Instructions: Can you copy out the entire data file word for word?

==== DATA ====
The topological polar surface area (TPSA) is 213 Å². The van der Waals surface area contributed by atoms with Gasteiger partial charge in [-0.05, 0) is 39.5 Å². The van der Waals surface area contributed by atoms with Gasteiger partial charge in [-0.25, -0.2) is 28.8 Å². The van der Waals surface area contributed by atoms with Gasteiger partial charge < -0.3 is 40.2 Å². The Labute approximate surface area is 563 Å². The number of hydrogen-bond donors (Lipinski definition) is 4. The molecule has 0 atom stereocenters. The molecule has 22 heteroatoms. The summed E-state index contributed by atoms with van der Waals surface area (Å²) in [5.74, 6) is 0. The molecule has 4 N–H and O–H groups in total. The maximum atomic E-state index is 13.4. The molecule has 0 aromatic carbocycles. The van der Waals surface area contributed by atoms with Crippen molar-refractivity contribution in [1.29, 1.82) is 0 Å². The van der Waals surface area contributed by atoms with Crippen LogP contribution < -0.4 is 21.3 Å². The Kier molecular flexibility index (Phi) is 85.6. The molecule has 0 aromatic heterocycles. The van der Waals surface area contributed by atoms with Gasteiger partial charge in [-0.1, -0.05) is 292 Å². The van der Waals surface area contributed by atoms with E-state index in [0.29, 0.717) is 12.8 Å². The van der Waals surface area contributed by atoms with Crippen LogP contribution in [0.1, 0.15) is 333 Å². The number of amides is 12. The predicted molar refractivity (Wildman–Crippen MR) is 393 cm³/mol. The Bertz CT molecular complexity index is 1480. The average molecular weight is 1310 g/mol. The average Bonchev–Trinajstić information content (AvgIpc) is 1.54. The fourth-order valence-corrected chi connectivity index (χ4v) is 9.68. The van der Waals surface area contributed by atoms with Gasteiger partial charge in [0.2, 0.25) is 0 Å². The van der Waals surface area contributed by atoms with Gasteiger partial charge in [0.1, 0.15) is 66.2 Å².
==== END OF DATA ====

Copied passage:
The topological polar surface area (TPSA) is 213 Å². The van der Waals surface area contributed by atoms with Gasteiger partial charge in [-0.05, 0) is 39.5 Å². The van der Waals surface area contributed by atoms with Gasteiger partial charge in [-0.25, -0.2) is 28.8 Å². The van der Waals surface area contributed by atoms with Gasteiger partial charge < -0.3 is 40.2 Å². The Labute approximate surface area is 563 Å². The number of hydrogen-bond donors (Lipinski definition) is 4. The molecule has 0 atom stereocenters. The molecule has 22 heteroatoms. The summed E-state index contributed by atoms with van der Waals surface area (Å²) in [5.74, 6) is 0. The molecule has 4 N–H and O–H groups in total. The maximum atomic E-state index is 13.4. The molecule has 0 aromatic carbocycles. The van der Waals surface area contributed by atoms with Crippen molar-refractivity contribution in [1.29, 1.82) is 0 Å². The van der Waals surface area contributed by atoms with Crippen LogP contribution < -0.4 is 21.3 Å². The Kier molecular flexibility index (Phi) is 85.6. The molecule has 0 aromatic heterocycles. The van der Waals surface area contributed by atoms with Gasteiger partial charge in [-0.1, -0.05) is 292 Å². The van der Waals surface area contributed by atoms with E-state index in [0.29, 0.717) is 12.8 Å². The van der Waals surface area contributed by atoms with Crippen LogP contribution in [0.1, 0.15) is 333 Å². The number of amides is 12. The predicted molar refractivity (Wildman–Crippen MR) is 393 cm³/mol. The Bertz CT molecular complexity index is 1480. The average molecular weight is 1310 g/mol. The average Bonchev–Trinajstić information content (AvgIpc) is 1.54. The fourth-order valence-corrected chi connectivity index (χ4v) is 9.68. The van der Waals surface area contributed by atoms with Gasteiger partial charge in [0.2, 0.25) is 0 Å². The van der Waals surface area contributed by atoms with Gasteiger partial charge in [0.1, 0.15) is 66.2 Å².